We need relevant education; an education tailored to one’s desired career. Students are taking courses that have nothing to do with their major areas of study.
I am proposing a new system of education in which companies/firms and educators come together and develop new curricula. A company decides how many employees it will need in the next two or three years. It then approaches the educational institution with a proposal to hire 20 students as student-trainees.
The students will only take those courses relevant to that company’s employment standards. The student will then get hands-on training with the company three times a week and earn a salary. Upon fulfilling all the education requirements, he/she will be hired permanently.
This way, the students will not waste time taking courses that are irrelevant to their field of study. Allow me to explain further.
Let’s say I want to be a journalist and I am enrolled in the School of Journalism. The New Times approaches me and asks me if I would like to work for them, to which I reply with a thunderous yes. The New Times then approaches the school and tells the administration that I am hired as a student-trainee. TNT then tells the school officials what courses it wants covered and nothing else.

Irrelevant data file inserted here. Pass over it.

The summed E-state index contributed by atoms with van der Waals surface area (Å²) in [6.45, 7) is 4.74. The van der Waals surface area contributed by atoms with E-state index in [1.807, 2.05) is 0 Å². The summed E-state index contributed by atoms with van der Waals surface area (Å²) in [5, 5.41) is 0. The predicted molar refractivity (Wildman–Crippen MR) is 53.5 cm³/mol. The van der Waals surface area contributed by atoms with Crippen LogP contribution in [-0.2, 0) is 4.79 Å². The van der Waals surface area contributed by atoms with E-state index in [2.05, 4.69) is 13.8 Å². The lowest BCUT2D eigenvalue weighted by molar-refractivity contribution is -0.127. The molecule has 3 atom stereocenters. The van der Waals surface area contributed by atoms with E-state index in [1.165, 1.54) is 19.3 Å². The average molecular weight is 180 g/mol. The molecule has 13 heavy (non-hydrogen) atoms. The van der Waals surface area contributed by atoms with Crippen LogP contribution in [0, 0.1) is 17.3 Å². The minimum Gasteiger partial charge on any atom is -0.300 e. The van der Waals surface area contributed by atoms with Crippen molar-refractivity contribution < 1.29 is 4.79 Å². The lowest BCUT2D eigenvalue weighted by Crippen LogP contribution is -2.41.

I take those courses, and every Monday, Wednesday and Friday I visit TNT newspaper for hands-on training to enhance my classroom lessons. The New Times newspaper then pays me some money. After graduating from the School of Journalism, TNT employs me on a permanent basis. TNT will save money as it won’t have to train me.
I will graduate faster because I will not have taken courses that have nothing to do with journalism. I will go straight to employment and don’t have to look for a job like it is today when graduates have to spend up to a year or longer seeking employment.
Michael Rwiyamilira, USA
Reaction to Sam Kebongo’s commentary, “Re-think the relevance of University Education,” (The New Times, March 09)
Firms, educators should partner to develop curricula